Lighting Handbook: Scrim Photography Tutorial
Diffusion panels lower brightness by softening the light, and flags block it completely. So how can brightness be lowered without changing the light’s quality? The answer is scrims.
Compositionally, the brightest areas in a photograph draw the eye to them. It follows that the most important element wants to be brighter than the supporting ones. Whether using flash or continuous light, reducing the illumination on less important players in a photograph on set saves lots of time in postproduction. The challenge is to do exactly that while leaving its quality unaffected. Enter the lighting tool called a scrim.
What’s a Scrim?
Technically, a scrim is a lighting tool that’s placed between the source of illumination and the subject that lowers the amount of light without changing its quality. Well, that’s all good, but what do scrims look like? When and how do you use them?
A scrim is a mesh similar to that on a screened-in porch or a screen door. For use with hot lights, there’s a metal mesh, so it won’t burn. For use with a flash, it’s fabric. Professional scrims use a material called bobbinette stretched over a U-shaped frame. Commercial scrims are made by Matthews Studio Equipment (www.msegrip.com). The scrim framed in white reduces light by 1/2 stop; the red-rimmed scrim lowers it 1.2 stops.
Chimera (www.chimeralighting.com) makes bobbinette scrims for their light panels, and just introduced an 84×42″ panel. Recently, I used one covered with a 2-stop scrim to reduce outside light shining through a glass door when shooting the interior of this doctor’s office reception lounge. It’s mounted on a light stand then positioned just outside the door.
Make Your Own
You can make your own scrims. Cover any frame with a screen mesh material. Measure the light hitting a subject, then put the scrim between the light source and the subject. Note the difference between the two in f-stops. That’s how much your scrim reduces the light. For example, a nonscrimmed subject outdoors on a sunny day might read 1/100 at f/16, ISO 100. The same subject scrimmed reads 1/25 at f/16. That’s a 2-stop difference. The homemade scrim reduces the light 2 stops.
The mesh can be bobbinette, black tulle, or even screen door screen painted black. Bobbinette, which is usually fire resistant, can be found online. Be warned, it’s pricey. Tulle, the mesh material used in bridal veils, will also work. The trick is finding it in black in fabric stores. Search online for “tulle fabric.” It’s available in 54″ widths and is quite affordable. Screen door screening is found at hardware stores, along with the necessary black spray paint.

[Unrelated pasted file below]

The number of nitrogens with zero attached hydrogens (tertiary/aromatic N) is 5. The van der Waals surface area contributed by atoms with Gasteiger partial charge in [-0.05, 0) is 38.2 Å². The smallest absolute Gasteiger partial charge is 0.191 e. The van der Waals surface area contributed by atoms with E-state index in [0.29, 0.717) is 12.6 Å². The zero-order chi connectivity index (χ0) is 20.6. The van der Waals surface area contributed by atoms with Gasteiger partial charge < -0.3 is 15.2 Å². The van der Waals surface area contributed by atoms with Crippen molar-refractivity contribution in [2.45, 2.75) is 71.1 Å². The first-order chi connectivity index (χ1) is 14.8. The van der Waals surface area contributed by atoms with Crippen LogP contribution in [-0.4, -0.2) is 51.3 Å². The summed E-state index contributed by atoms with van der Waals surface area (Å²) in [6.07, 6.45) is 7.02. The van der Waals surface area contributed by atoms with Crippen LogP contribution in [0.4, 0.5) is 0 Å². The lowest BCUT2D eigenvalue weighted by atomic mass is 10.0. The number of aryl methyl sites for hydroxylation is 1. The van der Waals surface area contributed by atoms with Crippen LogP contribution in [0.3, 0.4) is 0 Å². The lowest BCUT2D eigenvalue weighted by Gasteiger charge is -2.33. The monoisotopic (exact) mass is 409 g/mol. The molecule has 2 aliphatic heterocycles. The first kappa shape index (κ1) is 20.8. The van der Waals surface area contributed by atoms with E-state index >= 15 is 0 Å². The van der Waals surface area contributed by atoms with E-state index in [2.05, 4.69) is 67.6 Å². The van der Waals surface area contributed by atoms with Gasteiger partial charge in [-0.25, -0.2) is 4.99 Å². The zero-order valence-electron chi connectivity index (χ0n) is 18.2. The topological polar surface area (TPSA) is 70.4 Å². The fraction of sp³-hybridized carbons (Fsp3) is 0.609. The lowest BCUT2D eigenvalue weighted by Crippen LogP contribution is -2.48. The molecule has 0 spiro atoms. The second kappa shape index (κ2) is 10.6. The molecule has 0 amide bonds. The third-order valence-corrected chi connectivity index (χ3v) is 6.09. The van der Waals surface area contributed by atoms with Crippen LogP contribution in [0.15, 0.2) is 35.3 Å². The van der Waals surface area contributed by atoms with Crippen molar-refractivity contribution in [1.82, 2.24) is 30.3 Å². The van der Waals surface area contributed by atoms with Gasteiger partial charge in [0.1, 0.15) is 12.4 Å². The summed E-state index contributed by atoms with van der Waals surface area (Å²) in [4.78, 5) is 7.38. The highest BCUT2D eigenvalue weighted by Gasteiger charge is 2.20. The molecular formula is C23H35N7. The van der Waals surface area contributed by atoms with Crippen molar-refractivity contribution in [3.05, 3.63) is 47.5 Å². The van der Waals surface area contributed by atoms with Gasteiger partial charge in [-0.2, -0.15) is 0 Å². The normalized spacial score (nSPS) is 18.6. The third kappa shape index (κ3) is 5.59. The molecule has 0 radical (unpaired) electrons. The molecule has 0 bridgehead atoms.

I use scrims a lot. The left section of the portrait above is before I scrimmed the white rug draped over a chaise lounge. It’s almost as bright as the subject’s face. I added the scrim then had Victoria turn her face into the light. She becomes the center of attention instead of competing with the white rug. Best of all, there’s zero postproduction. The brightness is all exactly where I want it for the entire take.
Recently, I had to photograph a woman wearing a white peasant top along with white shorts. The source of light on model Hope Anderson from Factor Women Atlanta is a 22″ Dynalite Soft Lite White Beauty Dish mounted on a Dynalite studio head receiving 100 Ws from an 800 Ws MP800 RoadMax Power Pack. Above her head, a 12×36″ Rime Lite strip bank covered with a Rosco 1/2 CTO gel serves as a hair light. The gel warms up the flash to be almost the color of late afternoon sunshine. The softbox has a Dynalite location head set at 200 Ws. The background is lit with two V-flats. Each one has two Dynalite location heads bouncing into the flats.
The challenge was having the white shorts visible trough the top. Here, the shorts are barely showing and Hope’s top is too white.
The solution was to drop the illumination on the top so the shorts would show. I placed a scrim between Hope and the beauty dish, dropping the light by 1.2 stops on the top and her legs. Now her shorts show! Best of all, they show throughout the entire take. All my client has to do is pick the hero. I also don’t have to explain to my client that their favorite shot will have to be fixed in Photoshop. Well-lit life is very good indeed.
If you find yourself doing a lot of vignetting in Photoshop, scrims are the ticket to keep you behind the camera instead of in front of your computer’s monitor. Scott Kelby shares this tip on how to make a quick and easy vignette in Lightroom on the LightroomKillerTips blog. See the rest of our Lighting Handbook posts for more on the science behind the lights.